UFC Vegas 86, which takes place inside UFC APEX in Las Vegas, Nevada, this weekend (Sat., Feb. 10, 2024) has taken the sort of beating that reminds us the reason(s) the promotion regularly stacks 14-15 fights on each card, but it’s not short on newcomers. On this edition of “New Blood” — the series where governments deny visas specifically to make my life more difficult — we check out four Contender Series veterans and a Polish slugger.
Weight Class: Middleweight
Record: 17-5 (11 KO, 1 SUB)
Notable Victories: Samuel Kristofic, Abdel Rahmane Driai, Virgiliu Frasineac
A 10-2 professional start gave way to a 2-3 skid for Bryczek, including losses to UFC veteran, Leandro Silva, and future Contender Series hopeful, Kaik Brito. Those struggles appear to have lit a fire in him, going onto score five consecutive first round knockouts.
This may shock you to hear after that description, but Bryczek is a power boxer. He’s got gnarly one-shot power in both hands and the technical prowess to deliver it, showcasing very solid footwork, a stiff and persistent jab, and good head movement. He’s no headhunter, either; on the contrary, he’ll target the midsection with jabs, straights or a bomb of a liver hook.
While the victims of his current knockout streak are admittedly of mixed quality, there’s no question that the man can bang.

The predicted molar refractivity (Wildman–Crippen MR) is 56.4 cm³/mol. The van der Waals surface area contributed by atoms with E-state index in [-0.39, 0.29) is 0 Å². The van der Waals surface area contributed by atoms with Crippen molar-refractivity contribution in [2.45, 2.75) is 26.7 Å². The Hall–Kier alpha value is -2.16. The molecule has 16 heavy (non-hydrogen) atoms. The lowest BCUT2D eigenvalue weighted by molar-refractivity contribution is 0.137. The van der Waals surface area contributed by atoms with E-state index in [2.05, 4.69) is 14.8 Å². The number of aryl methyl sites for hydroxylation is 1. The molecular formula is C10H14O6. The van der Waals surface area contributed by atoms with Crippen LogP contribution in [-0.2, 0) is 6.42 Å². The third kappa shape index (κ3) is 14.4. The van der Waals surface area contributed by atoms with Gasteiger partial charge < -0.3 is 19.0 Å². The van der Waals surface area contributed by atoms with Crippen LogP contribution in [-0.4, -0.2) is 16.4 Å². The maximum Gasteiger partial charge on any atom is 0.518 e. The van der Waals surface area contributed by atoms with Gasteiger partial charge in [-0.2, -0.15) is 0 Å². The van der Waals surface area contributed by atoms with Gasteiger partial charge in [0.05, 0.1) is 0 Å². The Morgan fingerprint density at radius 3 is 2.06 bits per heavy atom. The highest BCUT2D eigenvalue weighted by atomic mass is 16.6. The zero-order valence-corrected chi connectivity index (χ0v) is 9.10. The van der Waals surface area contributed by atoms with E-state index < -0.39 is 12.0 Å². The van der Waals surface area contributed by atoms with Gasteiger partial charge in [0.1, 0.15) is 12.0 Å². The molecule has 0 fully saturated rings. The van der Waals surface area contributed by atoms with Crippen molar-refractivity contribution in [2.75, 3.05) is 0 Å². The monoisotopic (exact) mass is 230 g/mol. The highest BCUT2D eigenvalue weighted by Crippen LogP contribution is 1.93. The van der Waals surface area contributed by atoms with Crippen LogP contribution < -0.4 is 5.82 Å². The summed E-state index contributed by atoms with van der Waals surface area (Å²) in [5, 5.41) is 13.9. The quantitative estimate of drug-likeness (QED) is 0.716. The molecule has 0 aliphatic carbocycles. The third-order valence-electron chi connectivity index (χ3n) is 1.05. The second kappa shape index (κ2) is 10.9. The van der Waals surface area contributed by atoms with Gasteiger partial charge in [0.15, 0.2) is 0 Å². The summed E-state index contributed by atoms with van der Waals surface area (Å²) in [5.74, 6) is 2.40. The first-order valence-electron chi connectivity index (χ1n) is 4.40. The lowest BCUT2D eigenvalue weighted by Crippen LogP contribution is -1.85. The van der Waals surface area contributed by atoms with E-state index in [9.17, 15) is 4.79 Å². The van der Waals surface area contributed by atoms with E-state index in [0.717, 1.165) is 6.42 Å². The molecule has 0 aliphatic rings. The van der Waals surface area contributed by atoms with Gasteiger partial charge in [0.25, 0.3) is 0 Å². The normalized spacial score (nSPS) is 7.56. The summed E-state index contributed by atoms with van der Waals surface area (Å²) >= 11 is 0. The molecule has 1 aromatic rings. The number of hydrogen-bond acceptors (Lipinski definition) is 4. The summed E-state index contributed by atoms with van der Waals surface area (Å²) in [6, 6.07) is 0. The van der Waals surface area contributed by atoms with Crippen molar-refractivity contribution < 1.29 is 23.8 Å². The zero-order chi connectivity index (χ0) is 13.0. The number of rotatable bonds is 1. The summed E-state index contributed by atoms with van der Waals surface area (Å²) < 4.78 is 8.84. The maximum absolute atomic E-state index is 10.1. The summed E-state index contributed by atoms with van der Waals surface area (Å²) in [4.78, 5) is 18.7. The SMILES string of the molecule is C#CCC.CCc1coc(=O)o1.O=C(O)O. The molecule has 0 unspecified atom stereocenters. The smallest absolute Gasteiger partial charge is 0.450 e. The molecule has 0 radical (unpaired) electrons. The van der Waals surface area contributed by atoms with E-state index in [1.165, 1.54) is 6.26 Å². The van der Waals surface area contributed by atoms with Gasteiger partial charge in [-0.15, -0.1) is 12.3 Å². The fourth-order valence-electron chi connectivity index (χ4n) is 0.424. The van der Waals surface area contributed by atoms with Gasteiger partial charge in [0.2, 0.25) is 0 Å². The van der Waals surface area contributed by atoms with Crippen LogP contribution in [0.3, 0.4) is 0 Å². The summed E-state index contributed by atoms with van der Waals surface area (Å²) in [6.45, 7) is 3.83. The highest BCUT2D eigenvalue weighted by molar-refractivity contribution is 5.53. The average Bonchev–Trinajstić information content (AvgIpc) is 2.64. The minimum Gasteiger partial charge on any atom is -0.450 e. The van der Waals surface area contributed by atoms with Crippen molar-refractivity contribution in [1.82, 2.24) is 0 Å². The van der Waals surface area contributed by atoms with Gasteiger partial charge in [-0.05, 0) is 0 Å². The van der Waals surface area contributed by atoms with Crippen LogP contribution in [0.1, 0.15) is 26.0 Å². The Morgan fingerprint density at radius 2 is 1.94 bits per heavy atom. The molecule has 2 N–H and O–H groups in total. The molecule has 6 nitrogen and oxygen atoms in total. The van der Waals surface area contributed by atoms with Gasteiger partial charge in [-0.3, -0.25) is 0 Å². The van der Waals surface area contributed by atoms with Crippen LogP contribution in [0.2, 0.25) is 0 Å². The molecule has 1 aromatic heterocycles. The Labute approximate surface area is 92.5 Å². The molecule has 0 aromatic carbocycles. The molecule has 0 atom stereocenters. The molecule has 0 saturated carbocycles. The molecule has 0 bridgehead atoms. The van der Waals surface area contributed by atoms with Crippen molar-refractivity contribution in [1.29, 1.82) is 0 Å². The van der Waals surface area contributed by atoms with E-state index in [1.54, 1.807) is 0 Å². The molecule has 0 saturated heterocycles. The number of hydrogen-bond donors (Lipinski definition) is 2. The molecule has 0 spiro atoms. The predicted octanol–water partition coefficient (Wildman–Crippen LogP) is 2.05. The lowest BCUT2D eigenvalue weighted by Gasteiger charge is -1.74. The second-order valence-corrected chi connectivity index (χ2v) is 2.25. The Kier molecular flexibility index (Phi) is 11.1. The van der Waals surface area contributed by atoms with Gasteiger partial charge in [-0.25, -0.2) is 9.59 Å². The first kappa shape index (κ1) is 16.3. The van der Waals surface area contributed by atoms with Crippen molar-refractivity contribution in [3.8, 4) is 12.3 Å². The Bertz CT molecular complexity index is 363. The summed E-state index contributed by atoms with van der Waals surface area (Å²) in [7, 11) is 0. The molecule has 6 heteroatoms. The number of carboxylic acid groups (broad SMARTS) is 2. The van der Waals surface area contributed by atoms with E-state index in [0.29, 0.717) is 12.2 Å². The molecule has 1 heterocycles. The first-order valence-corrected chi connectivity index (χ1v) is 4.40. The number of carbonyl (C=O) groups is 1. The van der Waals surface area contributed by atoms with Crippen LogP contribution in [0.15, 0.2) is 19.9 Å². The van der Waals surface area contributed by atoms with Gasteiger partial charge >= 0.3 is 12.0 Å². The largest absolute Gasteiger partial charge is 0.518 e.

He is, however, plagued by several issues. We’ll start with the small ones. While he does move his head well, he can also be a bit predictable in dipping to his right, which can leave him open to hooks. He can also loop his right hand more than is necessary and tends to keep his left hand low in the process.
Durability could also be a problem — he got floored by a jab from Brito in 2021, but that was at Welterweight and he seems to take punches just fine at 185 pounds.
The big one is that he cannot deal with low kicks. He started fairly slow against Zdenek Polivka in his most recent defeat, which allowed Polivka to severely damage his lead leg and take most of the sting off of Bryczek’s power shots when the latter finally got into gear. It looks to still be an issue; Diai and Kristofic both landed some solid low kicks, but neither stayed conscious long enough to capitalize.